By No Means Am I a Saint
“There is no saint without a past, no sinner without a future.”—St. Augustine of Hippo
I have been living here in Milwaukee for thirteen (13) months now. I went to Sunday mass today at my local parish, Old Saint Mary, where Fr. Kent Beausoleil—who calls the parishioners “future saints” when he says goodbye to them—was the celebrant. I ran into him in the lavatory after mass and I told him to have a nice week, to which he replied “You too, saint.” The fact that he referred to me as a “saint” instead of a “future saint” made me feel good.
I still have a long way to go to be a saint, but I have definitely come a long way. For many years, I was the most wretched of sinners: defiant and disrespectful to my mother; rude and vulgar; curious and careless; willing to try anything once if an offer presented itself; chain smoker; heavy drinker and drug user; frequent patron of seedy bars and taverns; and occasional partaker in certain homosexual activity.
I am happy to say I am no longer any of those things. I didn’t change overnight and I didn’t have a life-changing experience which put a stop to my shenanigans. I changed gradually. I changed over many years. I did not know this at the time, but our Lord Jesus Christ was with me during all those years.
For many years, I felt that God didn’t love me. I felt He had created me to be so different from most people because He enjoyed watching me struggle and was being entertained by the predicaments I was induced into. I never understood why He created me to be sad, miserable, hopeless, and full of despair. Although loving, trusting, and caring for my family, friends, and persons I met in life led me to betrayal, heartache, emotional pain, confusion, and deep sorrow; I never gave up on people and I never blamed God for my misery and suffering.
I always believed in God and I never complained to Him because I felt the sole purpose of my existence in this world was to amuse our Lord with my out-of-the ordinary actions and behavior when confronted with difficult situations. I always thanked Him for the good and unfortunate in my life. I would ask Him the reason why things were as they were, but I never asked Him to make things better for me. I would only ask Him to take me out of this world, to obliterate my physical existence in this material world—even if it meant spending eternity in Hell. Since I have an extremely high tolerance for physical pain and I had grown accustomed to suffering emotionally, Hell didn’t sound as terrible as living in this world.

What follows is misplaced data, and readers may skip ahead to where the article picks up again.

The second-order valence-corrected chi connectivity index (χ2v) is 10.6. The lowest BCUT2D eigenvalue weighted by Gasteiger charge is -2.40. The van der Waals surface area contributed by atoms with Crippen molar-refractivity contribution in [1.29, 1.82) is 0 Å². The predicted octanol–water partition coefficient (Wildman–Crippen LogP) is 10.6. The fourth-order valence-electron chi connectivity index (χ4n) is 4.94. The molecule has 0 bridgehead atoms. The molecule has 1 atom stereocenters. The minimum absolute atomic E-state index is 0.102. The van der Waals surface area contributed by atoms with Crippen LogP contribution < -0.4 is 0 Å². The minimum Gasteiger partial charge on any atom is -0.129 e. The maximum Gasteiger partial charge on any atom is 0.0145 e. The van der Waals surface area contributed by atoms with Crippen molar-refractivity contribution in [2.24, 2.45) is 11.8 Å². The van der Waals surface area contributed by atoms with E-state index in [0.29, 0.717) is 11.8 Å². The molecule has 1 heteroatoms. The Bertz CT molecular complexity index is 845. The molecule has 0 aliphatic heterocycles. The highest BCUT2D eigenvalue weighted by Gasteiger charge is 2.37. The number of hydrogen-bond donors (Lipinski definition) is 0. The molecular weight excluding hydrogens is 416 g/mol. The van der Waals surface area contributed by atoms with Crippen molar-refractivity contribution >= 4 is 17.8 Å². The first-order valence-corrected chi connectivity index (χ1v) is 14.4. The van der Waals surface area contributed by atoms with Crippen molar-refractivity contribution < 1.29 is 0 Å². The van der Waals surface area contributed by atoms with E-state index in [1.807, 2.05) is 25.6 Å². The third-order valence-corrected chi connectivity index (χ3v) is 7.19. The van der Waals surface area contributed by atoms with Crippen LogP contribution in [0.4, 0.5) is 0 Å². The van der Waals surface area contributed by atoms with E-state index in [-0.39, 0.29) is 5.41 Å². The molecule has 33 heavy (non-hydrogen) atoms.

God never granted my request, though. He never allowed me to die because He loves me. He wanted to give me the opportunity to repent of my wicked ways, be truly contrite for my sins, receive absolution through the Sacrament of Reconciliation, and receive the Sacrament of Confirmation—all of my own free will. I now realize that He loves me and that he wants me to love Him as best I can; and I finally realize that my mother has always loved me. I have learned that God always knows what is best for all of us.
My dear mother is eighty-five (85) years old now and I am forty-three (43). I have traveled a long treacherous road with many sorrows and very few joys to where I am today and by no means am I a saint, but I do feel that anything is possible with God. I am a sinner who has been led by the Holy Spirit to where I am now, who has been saved numerous times by the grace of God, and who is loved by Jesus, Mary our Blessed Mother, and Joseph, her most chaste spouse and foster-father of the Son of God. God is great because God is good.